Intestinal Worms as a Complication in Abdominal Surgery. By A. L. Stavblt, M. D.

Gynecological Operations not involving Coeliotomy. By Howard A. Kelly, M. D. Tabulated by A. L. Stavely, M. D.

The Employment of an Artificial Retroposition of the Uterus in covering Extensive Denuded Areas about the Pelvic Floor; Some Sources of Hemorrhage in Abdominal Pelvic Operations. By Howard A. Kelly, M. D.

Photography applied to Surgery. By A. S. Murray.

Traumatic Atresia of the Vagina with H^matokolpos and Hasmatometra. By Howard A. Kelly, M. D.

Urinalysis in Gynecology. By W. W. Russell, M. D.

The Importance of employing Anaesthesia in the Diagnosis of Intra-Pelvic Gynecological Conditions. By Hunter Robb, M. D.

Resuscitation in Chloroform Asphyxia. By Howard A. Kelly, M. D.

One Hundred Cases of Ovariotomy performed on Women over Seventy Years of Age. By Howard A. Kelly, M. D., and Mary Sherwood, M. D.

Abdominal Operations performed in the Gynecological Department, from March 5, 1890, to December 17, 1892. By Howard A. Kelly, M. D.

Record of Deaths occurring in the Gynecological Department from June 6, 1890, to May i, 1892.

Volume IV. 504 pages, 33 charts and illustrations.

Report on Typhoid Fever,

By William Osler, M. D., with additional papers by W. S. Thayer, M. D., and J. Hewetson, M. D.

Report in Nenrolog-y.

Dementia Paralytica in the Negro Race; Studies in the Histology of the Liver; The Intrinsic Pulmonary Nerves in Mammalia; The Intrinsic Nerve Supply of the Cardiac Ventricles in Certain Vertebrates; The Intrinsic Nerves of the Submaxillary Gland of Mux musculuf. The Intrinsic Nerves of the Thyroid Gland of the Dog; The Nerve Elements of the Pituitary Gland. By Henry J. Berklet. M. D.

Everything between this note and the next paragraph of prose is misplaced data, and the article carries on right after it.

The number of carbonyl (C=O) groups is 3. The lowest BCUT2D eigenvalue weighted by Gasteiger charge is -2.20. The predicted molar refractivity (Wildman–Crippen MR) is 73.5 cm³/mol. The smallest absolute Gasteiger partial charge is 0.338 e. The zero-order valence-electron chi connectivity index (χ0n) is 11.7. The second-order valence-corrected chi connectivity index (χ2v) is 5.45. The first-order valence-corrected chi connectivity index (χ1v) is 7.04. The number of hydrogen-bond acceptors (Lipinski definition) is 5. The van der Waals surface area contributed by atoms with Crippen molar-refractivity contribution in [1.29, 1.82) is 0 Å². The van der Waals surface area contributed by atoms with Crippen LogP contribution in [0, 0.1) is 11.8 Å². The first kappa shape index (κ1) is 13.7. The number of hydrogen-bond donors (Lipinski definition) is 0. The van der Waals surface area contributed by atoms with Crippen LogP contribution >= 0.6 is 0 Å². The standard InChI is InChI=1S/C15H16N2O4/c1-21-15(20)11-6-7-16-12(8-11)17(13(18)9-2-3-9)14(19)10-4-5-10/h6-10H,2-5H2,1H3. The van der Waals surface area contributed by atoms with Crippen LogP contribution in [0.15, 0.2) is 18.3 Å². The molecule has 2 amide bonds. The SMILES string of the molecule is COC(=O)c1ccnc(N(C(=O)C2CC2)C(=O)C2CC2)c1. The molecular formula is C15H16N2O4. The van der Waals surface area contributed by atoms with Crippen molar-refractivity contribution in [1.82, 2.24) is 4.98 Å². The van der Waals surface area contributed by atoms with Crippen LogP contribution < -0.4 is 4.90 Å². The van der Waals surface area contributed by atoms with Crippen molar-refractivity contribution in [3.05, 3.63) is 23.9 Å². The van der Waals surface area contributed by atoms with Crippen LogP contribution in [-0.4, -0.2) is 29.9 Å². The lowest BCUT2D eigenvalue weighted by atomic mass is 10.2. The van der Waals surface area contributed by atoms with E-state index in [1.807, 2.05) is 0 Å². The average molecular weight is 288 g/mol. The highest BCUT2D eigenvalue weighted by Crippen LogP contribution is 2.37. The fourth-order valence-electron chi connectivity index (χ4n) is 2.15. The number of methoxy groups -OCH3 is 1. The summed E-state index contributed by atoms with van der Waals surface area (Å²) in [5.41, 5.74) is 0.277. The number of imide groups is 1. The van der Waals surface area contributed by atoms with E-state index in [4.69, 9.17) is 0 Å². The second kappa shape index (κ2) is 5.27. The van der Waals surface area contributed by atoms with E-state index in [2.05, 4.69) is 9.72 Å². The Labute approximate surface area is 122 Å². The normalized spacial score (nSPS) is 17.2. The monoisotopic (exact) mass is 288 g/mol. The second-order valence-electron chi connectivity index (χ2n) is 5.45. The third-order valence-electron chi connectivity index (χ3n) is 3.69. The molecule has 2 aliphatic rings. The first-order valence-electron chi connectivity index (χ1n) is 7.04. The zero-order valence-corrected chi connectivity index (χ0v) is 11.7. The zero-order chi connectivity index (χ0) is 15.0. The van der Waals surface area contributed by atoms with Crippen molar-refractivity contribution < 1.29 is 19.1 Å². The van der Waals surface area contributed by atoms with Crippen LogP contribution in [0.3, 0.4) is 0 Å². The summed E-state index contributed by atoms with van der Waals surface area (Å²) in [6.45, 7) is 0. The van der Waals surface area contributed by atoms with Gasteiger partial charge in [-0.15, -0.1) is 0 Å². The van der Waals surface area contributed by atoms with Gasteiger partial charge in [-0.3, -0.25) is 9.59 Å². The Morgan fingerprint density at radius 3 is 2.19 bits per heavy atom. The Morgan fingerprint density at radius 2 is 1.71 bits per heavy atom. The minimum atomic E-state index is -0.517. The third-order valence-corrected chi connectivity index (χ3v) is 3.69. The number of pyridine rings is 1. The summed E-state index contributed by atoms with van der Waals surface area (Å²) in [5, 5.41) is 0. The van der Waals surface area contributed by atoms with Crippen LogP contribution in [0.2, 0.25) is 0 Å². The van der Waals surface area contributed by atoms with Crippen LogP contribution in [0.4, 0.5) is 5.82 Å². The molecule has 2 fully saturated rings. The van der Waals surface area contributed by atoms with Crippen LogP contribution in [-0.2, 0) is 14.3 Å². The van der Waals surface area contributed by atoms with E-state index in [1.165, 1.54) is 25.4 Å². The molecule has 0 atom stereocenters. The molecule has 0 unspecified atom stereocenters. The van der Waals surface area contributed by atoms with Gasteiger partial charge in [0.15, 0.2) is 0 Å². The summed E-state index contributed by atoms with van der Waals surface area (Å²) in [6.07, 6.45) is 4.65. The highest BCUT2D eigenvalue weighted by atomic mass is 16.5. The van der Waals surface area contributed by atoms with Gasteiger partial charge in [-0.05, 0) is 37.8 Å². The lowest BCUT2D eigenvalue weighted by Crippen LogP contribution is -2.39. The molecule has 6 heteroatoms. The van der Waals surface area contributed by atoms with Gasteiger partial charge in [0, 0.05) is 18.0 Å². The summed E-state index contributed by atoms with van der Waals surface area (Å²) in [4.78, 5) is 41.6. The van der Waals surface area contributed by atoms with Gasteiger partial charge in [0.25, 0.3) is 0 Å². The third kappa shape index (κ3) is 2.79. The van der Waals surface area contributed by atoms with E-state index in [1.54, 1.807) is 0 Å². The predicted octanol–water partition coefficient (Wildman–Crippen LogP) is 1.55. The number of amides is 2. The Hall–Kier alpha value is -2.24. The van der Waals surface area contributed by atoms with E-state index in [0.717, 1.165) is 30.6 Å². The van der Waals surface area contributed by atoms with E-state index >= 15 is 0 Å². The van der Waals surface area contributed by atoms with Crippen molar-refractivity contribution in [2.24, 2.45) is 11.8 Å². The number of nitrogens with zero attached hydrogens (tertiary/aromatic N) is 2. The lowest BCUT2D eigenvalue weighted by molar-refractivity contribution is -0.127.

Report In Surg^ery. The Results of Operations for the Cure of Cancer of the Breast, from June, 1889, to January, 1894. By W. S. Halsted. M. D.

Report in Gyneeology. Hydrosalpinx, with a report of twenty-seven cases; Post-Operative Septic Peritonitis; Tuberculosis of the Endometrium. By T. S. Cullen, M. B. Report in Patliologry. Deciduoma Malignum. By J. Whitridge Williams, M. D.

Volume V. 480 pages, with 32 charts and illustrations.


  • The Malarial Fevers of Baltimore. By W. S. Thayer, M. D., and J. Hewetson, M. D.
  • A Study of seme Fatal Cases of Malaria. By Lewellys F. Barker, M. B.
  • Studies in Typhoid Fever. By William Osler, M. D., with additional papers by G. Bluher, M. D., Simon Flexner, M. D., Walter Reed, M. D., and H. C. Parscns, M. D.